by Syver Petersen
As the world’s most widely used social media platform, Facebook has become a vehicle for extreme political forces and a breeding ground for pernicious stories bent on instigating conflict among groups. In Myanmar for example, an independent United Nations Human Rights Council Fact-Finding Mission found that Facebook played a ‘determining role’ in the recent mass atrocities committed against Rohingya people. Parallel to this, Facebook seeks to expand its userbase in the Global South(s) and, underpinned by modernisation narratives it proclaims its services as supportive of international development agendas.
In Ethiopia, recent ethnic conflict and resulting mass displacement are being linked to social media disinformation and hate speech. This blog reflects on my research on the role of Facebook in this politically polarised and culturally diverse country, with more than 80 languages and ethnic groups and undergoing a historical political transition.
In Africa’s second most populous country, ethnic-based violence has sharply risen in the last couple of years. Since Prime Minister and recent Nobel Peace Prize Laurate Dr. Abiy Ahmed took office in early 2018 Ethiopians have experienced a small ‘political revolution’. The Ethiopian government has gone from using widespread authoritarian practices to releasing political prisoners and journalists, even inviting back previously banned opposition groups.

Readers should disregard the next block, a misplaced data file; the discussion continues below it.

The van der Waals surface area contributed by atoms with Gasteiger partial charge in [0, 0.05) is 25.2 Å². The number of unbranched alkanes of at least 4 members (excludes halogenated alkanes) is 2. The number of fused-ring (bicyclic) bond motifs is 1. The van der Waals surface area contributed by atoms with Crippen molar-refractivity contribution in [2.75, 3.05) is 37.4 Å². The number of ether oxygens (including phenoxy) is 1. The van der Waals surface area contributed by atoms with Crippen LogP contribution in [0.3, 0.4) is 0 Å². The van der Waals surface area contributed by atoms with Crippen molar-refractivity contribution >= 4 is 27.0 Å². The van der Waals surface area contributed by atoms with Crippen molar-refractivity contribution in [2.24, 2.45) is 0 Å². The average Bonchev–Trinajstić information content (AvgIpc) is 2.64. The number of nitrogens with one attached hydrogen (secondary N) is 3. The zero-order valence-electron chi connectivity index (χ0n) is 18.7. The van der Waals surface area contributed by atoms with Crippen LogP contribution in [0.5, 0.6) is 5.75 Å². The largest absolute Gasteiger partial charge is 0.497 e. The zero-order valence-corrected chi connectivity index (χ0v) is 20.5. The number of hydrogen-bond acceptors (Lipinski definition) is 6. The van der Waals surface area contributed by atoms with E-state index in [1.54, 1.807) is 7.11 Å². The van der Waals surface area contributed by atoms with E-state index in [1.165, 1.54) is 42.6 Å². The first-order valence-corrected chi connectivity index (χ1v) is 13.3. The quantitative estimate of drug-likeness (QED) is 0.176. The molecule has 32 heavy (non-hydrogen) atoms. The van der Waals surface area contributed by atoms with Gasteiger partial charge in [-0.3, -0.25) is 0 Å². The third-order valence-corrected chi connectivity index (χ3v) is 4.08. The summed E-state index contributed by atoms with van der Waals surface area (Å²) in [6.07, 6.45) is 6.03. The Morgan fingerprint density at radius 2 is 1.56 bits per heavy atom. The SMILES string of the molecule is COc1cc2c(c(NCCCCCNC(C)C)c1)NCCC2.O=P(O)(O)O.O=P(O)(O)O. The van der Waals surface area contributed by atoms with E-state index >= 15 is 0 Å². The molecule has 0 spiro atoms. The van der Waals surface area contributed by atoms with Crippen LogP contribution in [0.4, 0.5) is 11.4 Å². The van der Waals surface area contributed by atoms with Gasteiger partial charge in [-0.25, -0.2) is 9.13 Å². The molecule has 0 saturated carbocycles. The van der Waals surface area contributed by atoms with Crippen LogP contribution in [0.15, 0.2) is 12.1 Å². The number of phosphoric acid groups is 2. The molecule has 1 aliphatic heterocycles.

However, in terms of ethnic relations, political commentators have referred to the opening the political space as taking the lid off a pressure cooker. Mass protest and violence has left more than a thousand dead, and in 2018 close to thee million were displaced due to ethnic conflict and violence, the largest increase in internal displacement globally that year.
Broadly speaking, ethnicity has been and still is one of the most important identities structuring the Ethiopian society. Especially since the fall of the ‘communist’ Derg regime in 1991, ethnic identity has been intentionally emphasised and promoted by the ruling political elites, and the country’s administrational regions were re-organised along ethnic lines. This only further entangled ethnic identity and politics.
The government largely assigns blame to social media for the recent ethnic turmoil. Upon receiving the Nobel Peace Prize, Prime Minster Abiy Ahmed stated that “The evangelists of hate and division are wreaking havoc in our society using social media”. Although social media cannot take full responsibility for the current situation, there is no doubt it plays an important role in shaping political discourse.
In a context where neighbours kill each other on the basis of ethnic identity, and ethnic tension has the very real potential spin out of control, the potentially conflict-inducing effects of social media is an urgent issue.
As has been noted in other countries, filter-bubbles, as a result of algorithms personalising online experiences such as the Facebook News Feed, can trap individuals and groups in a state of intellectual isolation. This can reinforce already held viewpoints without challenging them, encouraging partisanship and tribalism. In the highly polarised situation Ethiopia finds itself, I believe this phenomenon merits particular concern. As speech aimed at creating suspicion, spreading fear and encouraging violence, increasingly circulates on Facebook in Ethiopia, Facebook’s personalised algorithmic filtering might further polarise ethnic relations.